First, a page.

On the memory point – I don’t want you to get to the end of this workbook and simply have 1 or 2 interesting ideas in your head. Instead, I want you to be able to describe clearly the framework to anyone who asked you. I want you to be able to see the world through this framework. In support of this I have tried to make the framework as simple as possible, whilst still being robust enough to give you real guidance. I’ve also incorporated revision exercises at the end of each chapter to help drive home the key points. 

On the practise point – self-improvement only becomes ‘real’ when we actually put it into action. Reading is only part of the journey. Thus in Chapter 10, I encourage you to develop and then implement your own personal self-improvement plan, drawing on what you’ve learned in the previous chapters, and supported by some of the suggestions in the Appendices. The true test of the framework is whether is actually ‘works’ in moving you forward in life.   


Why did I write this workbook?

A lot of things converged at a point which made writing this workbook make sense to me. It is too self-indulgent to go into each one in detail, but a quick tour of the reasons will help you make sense of my motivations.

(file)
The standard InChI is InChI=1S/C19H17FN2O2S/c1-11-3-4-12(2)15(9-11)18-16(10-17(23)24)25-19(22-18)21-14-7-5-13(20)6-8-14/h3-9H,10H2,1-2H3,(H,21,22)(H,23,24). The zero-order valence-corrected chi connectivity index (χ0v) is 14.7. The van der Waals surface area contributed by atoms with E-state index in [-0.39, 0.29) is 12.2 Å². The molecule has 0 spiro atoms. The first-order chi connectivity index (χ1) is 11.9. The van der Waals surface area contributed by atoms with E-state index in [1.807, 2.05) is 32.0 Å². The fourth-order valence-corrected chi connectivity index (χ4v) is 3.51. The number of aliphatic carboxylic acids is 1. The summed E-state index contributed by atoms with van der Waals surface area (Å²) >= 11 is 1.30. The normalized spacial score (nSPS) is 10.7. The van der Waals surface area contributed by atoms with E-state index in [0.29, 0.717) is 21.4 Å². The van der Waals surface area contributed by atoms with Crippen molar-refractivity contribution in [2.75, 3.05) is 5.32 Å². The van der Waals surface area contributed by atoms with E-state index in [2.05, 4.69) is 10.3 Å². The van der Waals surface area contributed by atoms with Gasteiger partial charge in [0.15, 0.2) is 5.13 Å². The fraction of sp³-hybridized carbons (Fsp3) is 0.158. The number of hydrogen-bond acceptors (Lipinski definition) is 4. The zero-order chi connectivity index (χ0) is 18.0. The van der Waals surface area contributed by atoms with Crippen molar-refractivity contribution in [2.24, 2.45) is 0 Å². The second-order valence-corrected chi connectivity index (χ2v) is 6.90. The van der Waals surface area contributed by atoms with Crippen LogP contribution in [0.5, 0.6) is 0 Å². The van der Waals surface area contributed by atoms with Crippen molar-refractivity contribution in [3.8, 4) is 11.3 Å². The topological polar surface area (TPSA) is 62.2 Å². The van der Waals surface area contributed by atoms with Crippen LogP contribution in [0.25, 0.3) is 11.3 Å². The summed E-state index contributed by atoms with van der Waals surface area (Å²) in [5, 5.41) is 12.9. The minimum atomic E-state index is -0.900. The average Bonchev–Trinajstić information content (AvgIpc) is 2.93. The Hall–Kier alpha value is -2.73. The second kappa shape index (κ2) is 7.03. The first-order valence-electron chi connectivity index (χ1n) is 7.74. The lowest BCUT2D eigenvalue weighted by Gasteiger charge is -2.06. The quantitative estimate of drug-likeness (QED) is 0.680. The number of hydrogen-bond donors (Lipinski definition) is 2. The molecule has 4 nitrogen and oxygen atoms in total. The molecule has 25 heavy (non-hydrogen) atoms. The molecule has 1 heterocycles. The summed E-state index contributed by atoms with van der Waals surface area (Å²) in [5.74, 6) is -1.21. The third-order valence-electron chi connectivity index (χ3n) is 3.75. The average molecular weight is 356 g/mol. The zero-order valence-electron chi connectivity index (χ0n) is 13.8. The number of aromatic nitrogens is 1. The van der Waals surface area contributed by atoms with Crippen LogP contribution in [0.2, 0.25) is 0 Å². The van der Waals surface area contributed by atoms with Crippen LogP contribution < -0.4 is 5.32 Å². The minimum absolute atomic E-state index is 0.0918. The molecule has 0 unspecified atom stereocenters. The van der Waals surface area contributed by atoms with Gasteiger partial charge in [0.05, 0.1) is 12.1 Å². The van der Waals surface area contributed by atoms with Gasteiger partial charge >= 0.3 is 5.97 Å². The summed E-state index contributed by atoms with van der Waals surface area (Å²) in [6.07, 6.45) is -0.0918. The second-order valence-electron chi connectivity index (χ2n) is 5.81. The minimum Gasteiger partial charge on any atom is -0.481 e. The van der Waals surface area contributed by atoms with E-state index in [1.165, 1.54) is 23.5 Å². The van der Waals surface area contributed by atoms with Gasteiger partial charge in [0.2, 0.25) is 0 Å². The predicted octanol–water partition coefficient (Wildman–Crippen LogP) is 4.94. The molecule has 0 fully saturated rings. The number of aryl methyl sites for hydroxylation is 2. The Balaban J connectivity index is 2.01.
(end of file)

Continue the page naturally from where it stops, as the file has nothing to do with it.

• For my PhD I developed and evaluated a workbook for people recovering from a heart attack. I really enjoyed the development process but it’s only recently that I’ve had the opportunity to return to workbook development.
  • I really enjoy writing, especially trying to describe complex psychological concepts in a more accessible way. 
  • In my 30’s I got sick. Getting better meant making changes in my life. I made those changes in a very haphazard way and afterwards thought – ‘there must have been a better way to have approached that’. This workbook is partly my attempt at describing a ‘better way’. 
  • My job is to help students have a better university experience. Given that the university years are a period of significant self-improvement and self-development, why not focus on digging into the self-improvement process more, to give students useful insights into how to maximise their time at university.
  • The self-help materials that we’ve developed here at Health, Counselling and Disability Services (HCDS) have been very popular, so we think the format is appealing to students.
  • The area of self-help and self-improvement is vast. Trying to do something coherent in that space is a great intellectual puzzle which I am enjoying trying to solve.